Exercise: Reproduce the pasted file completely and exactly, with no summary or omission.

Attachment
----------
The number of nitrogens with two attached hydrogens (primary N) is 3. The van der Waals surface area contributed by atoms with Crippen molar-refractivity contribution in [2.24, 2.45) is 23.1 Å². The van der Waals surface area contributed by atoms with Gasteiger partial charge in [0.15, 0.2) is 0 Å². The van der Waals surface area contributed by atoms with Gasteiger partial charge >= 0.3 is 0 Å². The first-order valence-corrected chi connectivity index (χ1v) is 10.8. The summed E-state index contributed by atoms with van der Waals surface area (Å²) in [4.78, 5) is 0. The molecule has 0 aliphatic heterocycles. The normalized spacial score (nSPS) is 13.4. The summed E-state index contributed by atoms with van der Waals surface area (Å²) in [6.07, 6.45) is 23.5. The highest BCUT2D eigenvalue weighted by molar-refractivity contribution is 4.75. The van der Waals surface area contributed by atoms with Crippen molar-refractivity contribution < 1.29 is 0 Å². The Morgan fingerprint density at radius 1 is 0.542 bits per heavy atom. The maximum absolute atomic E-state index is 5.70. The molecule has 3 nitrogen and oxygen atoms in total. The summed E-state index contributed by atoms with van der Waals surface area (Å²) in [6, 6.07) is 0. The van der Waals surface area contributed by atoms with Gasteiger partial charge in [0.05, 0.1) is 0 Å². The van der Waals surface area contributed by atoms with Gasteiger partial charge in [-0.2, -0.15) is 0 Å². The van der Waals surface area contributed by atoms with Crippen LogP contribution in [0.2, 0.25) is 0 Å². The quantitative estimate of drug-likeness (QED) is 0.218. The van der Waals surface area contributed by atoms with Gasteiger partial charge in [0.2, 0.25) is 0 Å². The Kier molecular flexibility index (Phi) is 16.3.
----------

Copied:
The number of nitrogens with two attached hydrogens (primary N) is 3. The van der Waals surface area contributed by atoms with Crippen molar-refractivity contribution in [2.24, 2.45) is 23.1 Å². The van der Waals surface area contributed by atoms with Gasteiger partial charge in [0.15, 0.2) is 0 Å². The van der Waals surface area contributed by atoms with Gasteiger partial charge >= 0.3 is 0 Å². The first-order valence-corrected chi connectivity index (χ1v) is 10.8. The summed E-state index contributed by atoms with van der Waals surface area (Å²) in [4.78, 5) is 0. The molecule has 0 aliphatic heterocycles. The normalized spacial score (nSPS) is 13.4. The summed E-state index contributed by atoms with van der Waals surface area (Å²) in [6.07, 6.45) is 23.5. The highest BCUT2D eigenvalue weighted by molar-refractivity contribution is 4.75. The van der Waals surface area contributed by atoms with Crippen molar-refractivity contribution < 1.29 is 0 Å². The Morgan fingerprint density at radius 1 is 0.542 bits per heavy atom. The maximum absolute atomic E-state index is 5.70. The molecule has 3 nitrogen and oxygen atoms in total. The summed E-state index contributed by atoms with van der Waals surface area (Å²) in [6, 6.07) is 0. The van der Waals surface area contributed by atoms with Gasteiger partial charge in [0.05, 0.1) is 0 Å². The van der Waals surface area contributed by atoms with Gasteiger partial charge in [-0.2, -0.15) is 0 Å². The van der Waals surface area contributed by atoms with Crippen LogP contribution in [0.2, 0.25) is 0 Å². The quantitative estimate of drug-likeness (QED) is 0.218. The van der Waals surface area contributed by atoms with Gasteiger partial charge in [0.2, 0.25) is 0 Å². The Kier molecular flexibility index (Phi) is 16.3.